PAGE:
As if to appease long-term fans, weary of the inclusion of all this newfangled motion control business, EA have gifted Tiger Woods PGA Tour 13 with easily the series’ most pedantic and hard-to-master swing system to date. The new display shows you exactly what the trajectory of your perfect backswing should look like when you execute it, leaving the old system – in which you had to gauge each shot based on where hitting at less than 100% power would leave you – locked out in the cold. You now also have to balance speed and tempo with overswing – all of this done with the left stick, incidentally – and though the system will take most players quite a bit of time to truly master, it genuinely rewards patience and observant fine-tuning; and consequently, it’s resoundingly satisfying when you nail it.

The other marquee feature this year is the very well-publicised Legacy mode in which you essentially play through Tiger Woods’ entire life, and the only disappointment with it is that it doesn’t actually have a narrative of any kind. The man himself is on hand to intermittently deliver the odd contextual monologue throughout, and the mode’s difficulty levels are so well structured that it effectively functions as a sort of rolling, slow-burn tutorial, but the opportunity to do something truly bold (and a bit more involving) has definitely been missed. It’s very entertaining and substantial but also oddly clinical, but to give credit where it’s due, it’s going to be fun regardless of whether or not you’ve played one of these games before.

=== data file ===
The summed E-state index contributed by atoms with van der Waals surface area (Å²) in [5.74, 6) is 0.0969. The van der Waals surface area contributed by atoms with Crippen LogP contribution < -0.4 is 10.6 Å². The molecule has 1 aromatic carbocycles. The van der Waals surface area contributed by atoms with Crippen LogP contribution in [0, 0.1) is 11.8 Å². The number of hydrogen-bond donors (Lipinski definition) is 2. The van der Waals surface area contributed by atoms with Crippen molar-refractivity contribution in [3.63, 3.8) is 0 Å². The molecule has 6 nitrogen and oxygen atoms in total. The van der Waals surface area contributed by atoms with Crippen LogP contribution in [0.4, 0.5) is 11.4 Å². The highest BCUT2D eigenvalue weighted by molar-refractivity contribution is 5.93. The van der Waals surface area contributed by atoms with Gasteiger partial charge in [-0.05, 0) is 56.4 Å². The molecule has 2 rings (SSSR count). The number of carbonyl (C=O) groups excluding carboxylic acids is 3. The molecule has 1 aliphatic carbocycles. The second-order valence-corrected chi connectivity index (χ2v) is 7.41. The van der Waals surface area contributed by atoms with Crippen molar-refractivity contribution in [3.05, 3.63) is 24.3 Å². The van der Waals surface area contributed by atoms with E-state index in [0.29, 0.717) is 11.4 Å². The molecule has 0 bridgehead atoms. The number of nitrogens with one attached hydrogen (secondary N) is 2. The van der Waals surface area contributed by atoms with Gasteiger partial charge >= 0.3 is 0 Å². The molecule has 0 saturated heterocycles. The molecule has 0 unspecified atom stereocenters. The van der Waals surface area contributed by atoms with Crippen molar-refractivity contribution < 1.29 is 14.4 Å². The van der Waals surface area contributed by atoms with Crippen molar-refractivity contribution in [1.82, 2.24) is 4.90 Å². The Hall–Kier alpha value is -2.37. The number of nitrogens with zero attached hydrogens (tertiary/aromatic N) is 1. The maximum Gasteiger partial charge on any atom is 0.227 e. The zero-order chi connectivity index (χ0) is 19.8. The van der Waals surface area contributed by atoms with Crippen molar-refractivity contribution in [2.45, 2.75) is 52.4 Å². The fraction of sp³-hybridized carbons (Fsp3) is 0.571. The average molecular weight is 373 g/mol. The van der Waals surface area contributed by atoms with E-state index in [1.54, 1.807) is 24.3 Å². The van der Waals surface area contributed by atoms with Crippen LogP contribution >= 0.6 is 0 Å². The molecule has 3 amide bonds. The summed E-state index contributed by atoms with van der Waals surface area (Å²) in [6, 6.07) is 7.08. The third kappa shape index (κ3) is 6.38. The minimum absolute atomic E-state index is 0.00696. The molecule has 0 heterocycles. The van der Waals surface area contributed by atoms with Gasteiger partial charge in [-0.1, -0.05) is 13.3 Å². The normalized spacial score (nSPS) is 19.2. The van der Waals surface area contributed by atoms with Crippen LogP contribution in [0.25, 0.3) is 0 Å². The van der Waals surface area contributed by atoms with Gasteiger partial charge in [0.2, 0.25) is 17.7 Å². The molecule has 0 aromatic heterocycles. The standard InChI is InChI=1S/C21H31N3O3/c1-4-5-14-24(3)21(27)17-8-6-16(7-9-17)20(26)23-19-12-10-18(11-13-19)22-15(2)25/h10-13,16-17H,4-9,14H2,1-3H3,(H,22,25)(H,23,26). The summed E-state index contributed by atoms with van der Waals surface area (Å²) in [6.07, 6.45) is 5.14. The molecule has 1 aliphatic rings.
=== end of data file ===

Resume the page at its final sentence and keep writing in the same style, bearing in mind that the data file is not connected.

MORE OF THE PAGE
Like EA’s marvellous recent SSX reboot, PGA Tour 13 has a fundamental new in-game currency; however unlike in SSX, here you can use these accumulated funds to actually buy proper downloadable content. At first, the process of buying one of these downloadable courses is more akin to renting it – with you paying by the round – but as you continue to rank up your course mastery levels, you’ll eventually unlock permanent access. Of course, you can always take a shortcut and buy your way in with actual funds, but very importantly, the game never strong-arms you into seeing this as an option unless you want it to be one; ranking up isn’t a particularly fast process per se, but you’ll never feel that you’re grinding because the sense of progression seems so surprisingly organic.

The Xbox 360 version’s new Kinect implementation – which has been a big focus for EA, clearly – is almost as neat as it appears to be, despite the fact that navigating the occasionally labyrinthine menus can be a bit of a pain in the proverbial; selecting an option with a satisfying air slap works like a charm, but manoeuvring up and down is occasionally a little too finicky for a nearby pad not to be a constant necessity. Still, if you’re partial to a game of golf in the real world – and haven’t been enamoured by Tiger Woods games in the past – this is unquestionably an experience that’s worth investigating, for fans both new and old. It isn’t as visually slick as last year’s instalment but this won’t really bother anyone; PGA Tour 13 is yet another winner.

Tiger Woods PGA Tour 13 is available now for the Xbox 360 and Playstation 3. 

Watch the Kinect launch trailer for Tiger Woods PGA Tour 13 below:

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